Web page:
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Diamonds in detonation sootDiamonds 4 to 7 nm in diameter have been identified and partially isolated from soot formed in detonations of carbon-forming composite explosives. The morphology of the soot has been examined by transmission electron microscopy (TEM), and the identity of the diamond has been established by the electron diffraction pattern of the TEM samples and by the X-ray diffraction (XRD) pattern of the isolated solid. Graphite is also present in the form of ribbons of turbostatic structure with a thickness of 2 to 4 nm. A fraction, about 25 percent of the soot by weight, was recovered from the crude soot after oxidation of the graphite with fuming perchloric acid. This fraction showed a distinct XRD pattern of diamond and the diffuse band of amorphous carbon. The IR spectrum of these diamonds closely matches that of diamonds recovered from meteorites (Lewis et al., 1987), perhaps indicating similar surface properties after the oxidation. If these diamonds are produced in the detonation itself or during the initial expansion, they exhibit a phenomenal crystal growth rate (5 nm/0.00001 s equal 1.8 m/hr) in a medium with a very low hydrogen/carbon ratio. Because the diamonds will be carried along with the expanding gases, they will be accelerated to velocities approaching 8 km/s.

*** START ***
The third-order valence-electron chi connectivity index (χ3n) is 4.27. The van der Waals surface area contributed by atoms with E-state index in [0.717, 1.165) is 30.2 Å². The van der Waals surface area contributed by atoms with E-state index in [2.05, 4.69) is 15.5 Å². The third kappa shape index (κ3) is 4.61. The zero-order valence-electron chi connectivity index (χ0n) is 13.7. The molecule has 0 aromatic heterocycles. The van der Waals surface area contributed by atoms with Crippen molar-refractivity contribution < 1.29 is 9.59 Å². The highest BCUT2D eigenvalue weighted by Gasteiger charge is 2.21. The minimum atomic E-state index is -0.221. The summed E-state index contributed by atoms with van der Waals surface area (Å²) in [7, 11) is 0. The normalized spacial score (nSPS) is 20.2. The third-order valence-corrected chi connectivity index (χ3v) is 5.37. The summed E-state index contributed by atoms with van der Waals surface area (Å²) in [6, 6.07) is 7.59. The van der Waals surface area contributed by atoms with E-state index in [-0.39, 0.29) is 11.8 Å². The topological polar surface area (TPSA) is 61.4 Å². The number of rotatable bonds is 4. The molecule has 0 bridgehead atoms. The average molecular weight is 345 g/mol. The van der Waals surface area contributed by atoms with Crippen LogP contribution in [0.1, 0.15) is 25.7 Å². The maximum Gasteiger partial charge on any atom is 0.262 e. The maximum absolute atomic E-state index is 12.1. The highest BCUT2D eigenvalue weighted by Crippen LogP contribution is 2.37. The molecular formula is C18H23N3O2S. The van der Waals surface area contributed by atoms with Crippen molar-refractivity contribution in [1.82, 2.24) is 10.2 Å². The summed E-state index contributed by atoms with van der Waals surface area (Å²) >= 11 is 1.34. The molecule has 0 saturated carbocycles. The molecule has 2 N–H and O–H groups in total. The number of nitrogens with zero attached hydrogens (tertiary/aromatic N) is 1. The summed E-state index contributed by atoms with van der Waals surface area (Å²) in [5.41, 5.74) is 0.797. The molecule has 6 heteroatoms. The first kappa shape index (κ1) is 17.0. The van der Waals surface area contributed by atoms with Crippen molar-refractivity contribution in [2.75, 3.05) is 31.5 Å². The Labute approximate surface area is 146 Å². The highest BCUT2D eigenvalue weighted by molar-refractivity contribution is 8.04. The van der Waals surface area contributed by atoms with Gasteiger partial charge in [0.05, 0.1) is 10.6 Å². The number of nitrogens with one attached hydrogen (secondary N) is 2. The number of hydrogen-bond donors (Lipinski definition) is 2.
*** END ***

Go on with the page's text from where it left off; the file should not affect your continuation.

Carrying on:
Document ID
Acquisition Source
Legacy CDMS
Document Type
Conference Paper
Greiner, N. Roy
(Los Alamos National Lab. NM., United States)
Phillips, Dave
(Los Alamos National Lab. NM., United States)
Johnson, J. D.
(Los Alamos National Lab. NM., United States)
Volk, Fred
(Fraunhofer-Inst. fuer Treib- und Explosivstoffe, Pfinztal-Berghausen, Germany F.R. , United States)
Date Acquired
September 6, 2013
Publication Date
April 1, 1990
Publication Information
Publication: NASA, Ames Research Center, Carbon in the Galaxy: Studies from Earth and Space
Subject Category
Inorganic And Physical Chemistry
Accession Number
Distribution Limits
Work of the US Gov. Public Use Permitted.

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